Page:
free pattern making workshop

Saturday June 18, 2016

drop in 10am – 6pm

12522 132 Avenue, Edmonton (Calder Branch of Edmonton Public Library)

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09

Jul
2015

In Inspiration
Project
Research

By Admin

Inspiration for Calder Community Patterns

On 09, Jul 2015 | In Inspiration, Project, Research | By Admin

We’re excited about the new Calder Library mosaic project.  The mosaic will be inspired by some of the patterns from the different groups of people who make up this Edmonton community.  Census data shows that the people of Calder originate from countries and cultures from all over the world, and that there is a large Aboriginal population.

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Plains First Nations

Ukraine_pattern

Ukraine

England_pattern

England

Fillipino_pattern

Fillipino

Mexico_pattern

Mexico

China_pattern

China

arabic_pattern

Middle East

Ndebele Artwork on Wall of a House

Africa

 

 

 

 

 

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04

Jul
2015

In Make
News
Project
Research

By Admin

CITY FABRIC – coming soon

On 04, Jul 2015 | In Make, News, Project, Research | By Admin

It’s been several years in the works but CITY FABRIC is now underway and due for installation under the south end of Vancouver’s Burrard Bridge this Summer.  Rebecca (spacemakeplace) and Matthew Soules (MSA) have recently been material testing.  More to come soon…

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Matthew, Rebecca, Jeff and Cam testing the rigging system for CITY FABRIC

 

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30

Jun
2015

In Place
Proposal
Research

By Admin

BOUNTY – public art proposal

On 30, Jun 2015 | In Place, Proposal, Research | By Admin

“The [Burrard] Inlet and Indian Arm have been a source of sustenance for the Tsleil-Waututh people since time out of mind. Our Elders taught us that when the tide went out, the table was set. Industrial development over the past 75 years has made it impossible for our children to enjoy the natural resources that our grandmothers and grandfathers enjoyed.”   – Chief Leah George-Wilson of the Tsleil-Waututh Nation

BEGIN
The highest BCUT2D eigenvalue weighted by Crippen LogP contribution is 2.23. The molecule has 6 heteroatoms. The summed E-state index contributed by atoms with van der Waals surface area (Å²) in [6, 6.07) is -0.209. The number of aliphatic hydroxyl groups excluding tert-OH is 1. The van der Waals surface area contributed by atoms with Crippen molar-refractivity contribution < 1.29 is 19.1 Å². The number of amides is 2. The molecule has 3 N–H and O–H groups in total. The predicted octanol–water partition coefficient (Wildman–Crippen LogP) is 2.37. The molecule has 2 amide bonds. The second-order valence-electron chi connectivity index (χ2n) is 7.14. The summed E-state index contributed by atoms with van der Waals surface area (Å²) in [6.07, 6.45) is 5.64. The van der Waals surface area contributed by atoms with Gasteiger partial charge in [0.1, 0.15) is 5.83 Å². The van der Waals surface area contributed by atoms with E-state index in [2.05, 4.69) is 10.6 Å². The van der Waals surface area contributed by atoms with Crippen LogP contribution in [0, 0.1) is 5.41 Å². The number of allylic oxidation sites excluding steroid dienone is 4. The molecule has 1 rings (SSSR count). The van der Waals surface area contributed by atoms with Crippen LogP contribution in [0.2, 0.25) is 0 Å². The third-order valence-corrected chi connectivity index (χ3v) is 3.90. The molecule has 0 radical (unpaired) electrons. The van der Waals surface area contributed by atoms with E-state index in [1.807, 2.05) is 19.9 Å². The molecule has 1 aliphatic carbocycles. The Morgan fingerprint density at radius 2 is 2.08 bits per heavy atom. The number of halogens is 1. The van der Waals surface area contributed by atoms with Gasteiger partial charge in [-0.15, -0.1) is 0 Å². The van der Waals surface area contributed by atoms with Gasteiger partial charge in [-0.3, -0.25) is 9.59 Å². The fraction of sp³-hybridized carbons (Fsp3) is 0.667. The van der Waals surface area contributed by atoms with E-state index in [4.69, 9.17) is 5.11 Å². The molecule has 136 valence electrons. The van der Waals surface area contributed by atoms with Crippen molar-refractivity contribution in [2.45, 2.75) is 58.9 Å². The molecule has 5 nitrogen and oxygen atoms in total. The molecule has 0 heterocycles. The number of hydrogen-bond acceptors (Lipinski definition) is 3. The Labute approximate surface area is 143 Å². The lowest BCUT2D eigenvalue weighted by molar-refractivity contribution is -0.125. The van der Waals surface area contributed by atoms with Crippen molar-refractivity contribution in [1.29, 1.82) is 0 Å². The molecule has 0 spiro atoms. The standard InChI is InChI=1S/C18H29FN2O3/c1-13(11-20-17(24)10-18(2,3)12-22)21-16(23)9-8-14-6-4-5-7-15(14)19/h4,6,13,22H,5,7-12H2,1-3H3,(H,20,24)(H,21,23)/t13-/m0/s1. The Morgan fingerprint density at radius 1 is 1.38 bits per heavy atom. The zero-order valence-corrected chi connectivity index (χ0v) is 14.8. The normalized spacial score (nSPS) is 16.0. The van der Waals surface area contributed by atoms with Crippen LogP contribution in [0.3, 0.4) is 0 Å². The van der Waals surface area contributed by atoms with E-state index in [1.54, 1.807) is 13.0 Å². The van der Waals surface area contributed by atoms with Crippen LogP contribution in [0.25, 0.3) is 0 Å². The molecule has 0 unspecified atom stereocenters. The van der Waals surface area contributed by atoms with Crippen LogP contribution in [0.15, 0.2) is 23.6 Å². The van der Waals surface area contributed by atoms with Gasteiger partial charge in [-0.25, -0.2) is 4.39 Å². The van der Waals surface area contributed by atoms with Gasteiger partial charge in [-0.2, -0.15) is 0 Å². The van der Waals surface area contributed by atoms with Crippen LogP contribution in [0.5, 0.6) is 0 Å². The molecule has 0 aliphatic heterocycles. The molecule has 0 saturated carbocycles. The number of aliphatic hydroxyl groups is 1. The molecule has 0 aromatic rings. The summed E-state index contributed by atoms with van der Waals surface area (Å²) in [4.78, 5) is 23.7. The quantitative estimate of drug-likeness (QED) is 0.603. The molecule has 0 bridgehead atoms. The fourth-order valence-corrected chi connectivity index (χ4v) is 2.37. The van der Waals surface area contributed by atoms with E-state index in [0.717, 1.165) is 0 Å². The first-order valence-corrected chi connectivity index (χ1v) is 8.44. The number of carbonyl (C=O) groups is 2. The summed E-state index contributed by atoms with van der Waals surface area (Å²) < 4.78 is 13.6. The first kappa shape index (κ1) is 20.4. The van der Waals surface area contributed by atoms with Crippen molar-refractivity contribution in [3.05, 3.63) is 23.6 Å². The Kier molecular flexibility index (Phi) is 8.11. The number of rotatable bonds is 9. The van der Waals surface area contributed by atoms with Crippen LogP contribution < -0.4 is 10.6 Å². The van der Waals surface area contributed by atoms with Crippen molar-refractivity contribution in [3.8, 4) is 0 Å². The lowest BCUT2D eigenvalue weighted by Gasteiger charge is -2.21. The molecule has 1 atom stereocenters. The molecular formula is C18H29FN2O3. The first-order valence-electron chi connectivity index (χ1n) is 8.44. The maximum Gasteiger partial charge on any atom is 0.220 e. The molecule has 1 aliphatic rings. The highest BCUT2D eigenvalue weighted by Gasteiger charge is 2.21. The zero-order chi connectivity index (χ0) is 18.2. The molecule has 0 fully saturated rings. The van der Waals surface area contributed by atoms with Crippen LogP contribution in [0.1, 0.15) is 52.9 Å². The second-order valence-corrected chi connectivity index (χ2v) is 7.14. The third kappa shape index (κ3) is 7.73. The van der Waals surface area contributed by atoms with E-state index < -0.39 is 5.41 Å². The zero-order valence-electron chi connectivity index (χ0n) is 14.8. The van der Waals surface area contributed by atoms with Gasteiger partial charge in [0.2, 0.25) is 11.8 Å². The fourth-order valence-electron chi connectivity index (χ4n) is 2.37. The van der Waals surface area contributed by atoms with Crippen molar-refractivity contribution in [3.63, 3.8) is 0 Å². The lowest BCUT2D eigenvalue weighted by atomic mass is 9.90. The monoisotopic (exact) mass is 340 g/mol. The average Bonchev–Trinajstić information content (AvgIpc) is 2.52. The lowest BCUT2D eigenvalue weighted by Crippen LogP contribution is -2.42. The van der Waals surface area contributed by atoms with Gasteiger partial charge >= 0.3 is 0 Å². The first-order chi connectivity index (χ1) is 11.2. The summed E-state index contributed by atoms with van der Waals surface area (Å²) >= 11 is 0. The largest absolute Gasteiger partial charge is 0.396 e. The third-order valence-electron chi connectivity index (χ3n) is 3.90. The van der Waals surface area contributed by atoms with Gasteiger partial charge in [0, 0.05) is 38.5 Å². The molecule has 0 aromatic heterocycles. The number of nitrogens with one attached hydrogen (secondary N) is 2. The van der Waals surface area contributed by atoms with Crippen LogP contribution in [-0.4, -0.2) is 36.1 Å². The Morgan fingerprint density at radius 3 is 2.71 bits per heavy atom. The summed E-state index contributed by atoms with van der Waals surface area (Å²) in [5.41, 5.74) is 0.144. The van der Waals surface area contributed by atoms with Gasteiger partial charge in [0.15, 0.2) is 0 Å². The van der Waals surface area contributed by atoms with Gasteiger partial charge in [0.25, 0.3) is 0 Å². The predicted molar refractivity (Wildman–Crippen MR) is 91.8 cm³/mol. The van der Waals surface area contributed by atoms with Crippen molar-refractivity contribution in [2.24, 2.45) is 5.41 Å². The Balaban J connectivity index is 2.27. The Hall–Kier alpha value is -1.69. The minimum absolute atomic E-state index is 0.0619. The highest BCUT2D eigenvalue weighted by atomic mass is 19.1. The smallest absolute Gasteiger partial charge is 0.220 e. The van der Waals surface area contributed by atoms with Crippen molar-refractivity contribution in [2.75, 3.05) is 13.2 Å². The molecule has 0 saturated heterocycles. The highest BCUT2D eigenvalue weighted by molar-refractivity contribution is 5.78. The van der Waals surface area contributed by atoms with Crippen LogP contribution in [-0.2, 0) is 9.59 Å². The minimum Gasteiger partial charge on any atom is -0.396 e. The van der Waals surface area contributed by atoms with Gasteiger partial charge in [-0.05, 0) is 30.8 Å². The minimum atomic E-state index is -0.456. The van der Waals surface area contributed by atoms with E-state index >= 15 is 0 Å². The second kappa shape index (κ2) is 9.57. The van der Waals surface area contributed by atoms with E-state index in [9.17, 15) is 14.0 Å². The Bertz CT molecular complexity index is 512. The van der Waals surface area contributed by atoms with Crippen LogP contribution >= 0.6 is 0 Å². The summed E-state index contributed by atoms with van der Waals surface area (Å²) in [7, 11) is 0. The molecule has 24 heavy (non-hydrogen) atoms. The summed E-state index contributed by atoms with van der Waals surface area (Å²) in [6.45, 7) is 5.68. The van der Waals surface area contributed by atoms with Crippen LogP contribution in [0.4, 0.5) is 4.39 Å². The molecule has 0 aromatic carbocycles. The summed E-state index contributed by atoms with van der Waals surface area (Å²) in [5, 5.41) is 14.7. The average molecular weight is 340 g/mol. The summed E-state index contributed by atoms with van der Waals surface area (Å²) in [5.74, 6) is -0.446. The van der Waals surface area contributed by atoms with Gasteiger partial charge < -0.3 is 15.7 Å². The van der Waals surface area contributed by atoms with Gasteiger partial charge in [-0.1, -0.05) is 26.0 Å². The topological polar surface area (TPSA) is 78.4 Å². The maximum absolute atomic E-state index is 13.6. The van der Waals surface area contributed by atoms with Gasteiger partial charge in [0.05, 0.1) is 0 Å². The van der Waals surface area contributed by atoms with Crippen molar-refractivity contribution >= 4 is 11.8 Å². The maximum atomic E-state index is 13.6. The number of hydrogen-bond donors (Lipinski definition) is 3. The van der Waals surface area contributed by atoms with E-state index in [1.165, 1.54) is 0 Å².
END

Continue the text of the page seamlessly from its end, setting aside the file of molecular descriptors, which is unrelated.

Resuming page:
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Native B.C. Little Neck Clam

BOUNTY is a public art proposal by spacemakeplace inspired by a quote from Chief Leah George-Wilson of the Tsleil-Waututh Nation. Her people have lived on the shores around Burrard Inlet for millennia. BOUNTY is intended to honor the commitment and spirit of many local communities situated in Vancouver, especially around Burrard Inlet, who are stewards of our waters, air and land.

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BOUNTY Concept Image

BOUNTY abstracts a Littleneck Clam, native to Burrard Inlet, by enlarging it to the size of seating and then casting it in white Ductal®, an ultra-high performance concrete. Ductal® has a fine, shell-like finish and can render realistic detail but is incredibly resilient to hostile environments and so is a perfect material for use in public art where tactility and durability are important.

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BOUNTY Concept Layout

The outsize proportion of the clam sculpture signifies the abundance, or BOUNTY of seafood that a clean and healthy Burrard Inlet can provide. Three clams are proposed to be clustered in a public plaza in Port Moody, BC. as a monument to this important body of water.

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15

Jun
2015

In Inspiration
Research

By Admin

Tessellation Patterns

On 15, Jun 2015 | In Inspiration, Research | By Admin